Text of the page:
In the book of Genesis, Joseph had two dreams when he was still a child. These two dreams were essentially the same dream. However, the second dream is more specific than the first.

Then he had another dream, and he told it to his brothers. “Listen,” he said, “I had another dream, and this time the sun and moon and eleven stars were bowing down to me.”

Genesis 37:8 (NIV)

Although the text only tells us Joseph told his brothers about the first dream, he tells his brothers and his father about the second dream.

When he told his father as well as his brothers, his father rebuked him and said, “What is this dream you had? Will your mother and I and your brothers actually come and bow down to the ground before you?” (emphasis added)

Genesis 37:10 (NIV)

Jacob’s question to Joseph makes sense except for one detail. Joseph’s mother, Rachel, was dead. 

Then they moved on from Bethel. While they were still some distance from Ephrath, Rachel began to give birth and had great difficulty. And as she was having great difficulty in childbirth, the midwife said to her, “Don’t despair, for you have another son.” As she breathed her last—for she was dying—she named her son Ben-Oni. But his father named him Benjamin. So Rachel died and was buried on the way to Ephrath (that is, Bethlehem).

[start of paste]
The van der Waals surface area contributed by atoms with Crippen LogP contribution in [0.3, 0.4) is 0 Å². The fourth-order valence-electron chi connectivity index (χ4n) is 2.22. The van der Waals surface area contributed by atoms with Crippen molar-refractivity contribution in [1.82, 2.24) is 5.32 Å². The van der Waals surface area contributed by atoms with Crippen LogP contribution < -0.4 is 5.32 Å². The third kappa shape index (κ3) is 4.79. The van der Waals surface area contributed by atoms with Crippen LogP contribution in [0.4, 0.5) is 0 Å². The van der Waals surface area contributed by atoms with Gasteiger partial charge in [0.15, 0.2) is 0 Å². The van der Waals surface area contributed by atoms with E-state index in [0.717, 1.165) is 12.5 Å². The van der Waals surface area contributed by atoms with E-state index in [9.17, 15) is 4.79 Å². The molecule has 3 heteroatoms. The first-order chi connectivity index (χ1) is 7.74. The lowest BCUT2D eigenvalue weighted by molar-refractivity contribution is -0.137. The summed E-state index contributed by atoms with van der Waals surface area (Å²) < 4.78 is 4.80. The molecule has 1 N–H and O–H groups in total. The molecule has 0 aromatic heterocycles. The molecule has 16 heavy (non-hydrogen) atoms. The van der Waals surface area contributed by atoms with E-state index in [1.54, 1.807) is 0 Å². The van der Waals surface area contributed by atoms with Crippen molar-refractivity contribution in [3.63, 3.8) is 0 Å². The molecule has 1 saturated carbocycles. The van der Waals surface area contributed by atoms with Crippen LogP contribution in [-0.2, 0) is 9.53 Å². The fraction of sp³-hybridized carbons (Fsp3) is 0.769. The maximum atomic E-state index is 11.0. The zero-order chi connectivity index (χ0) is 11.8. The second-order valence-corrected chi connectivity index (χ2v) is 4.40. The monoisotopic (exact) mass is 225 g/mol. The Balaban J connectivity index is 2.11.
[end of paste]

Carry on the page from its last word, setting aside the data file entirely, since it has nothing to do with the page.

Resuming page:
Genesis 35:16-19 (NIV)

Since Rachel died giving birth to Benjamin, she couldn’t have been alive when Joseph had the dream. Furthermore, Joseph dreams of “eleven stars” representing his eleven brothers, which no one questions. Therefore, Rachel was, indeed, dead when Joseph had his dream.

Who was Jacob talking about then when he referred to Joseph’s mother? Is this an error? Are we reading it wrong? Did Rachel not die? What’s going on in Genesis 37:10?

The answer to this question lies in what we see happening in verses like these from Genesis.

So she said to Abram, “The Lord has kept me from having children. Go, sleep with my slave; perhaps I can build a family through her.” Abram agreed to what Sarai said.

Genesis 16:2 (NIV)

Then she said, “Here is Bilhah, my servant. Sleep with her so that she can bear children for me and I too can build a family through her.”

Genesis 30:3 (NIV)

We also know that Leah, Jacob’s first wife, also gave her servant Zilpah to Jacob (cf. Genesis 30:9). These women, known as “second wives” or “concubines,” served to provide additional children for the family. Concubines had little or no say over their children. However, they did spend time raising the children from the family. Both their own and those of other women. 

Therefore, in Genesis 37:10, Jacob is probably referring to Bilhah, the woman who most likely raised him. Some say that Jacob was referring to Rachel as some means to further express the incredulity of Jacob’s dream being true. Others say Jacob only included “mother” to complete the metaphorical picture of the dream. However, neither of those two explanations makes as much sense as the simple explanation that Bilhah would have been a mother to Joseph. Especially after Rachel died. 

Thus, no Bible contradiction or funny business exists in Genesis 37:10.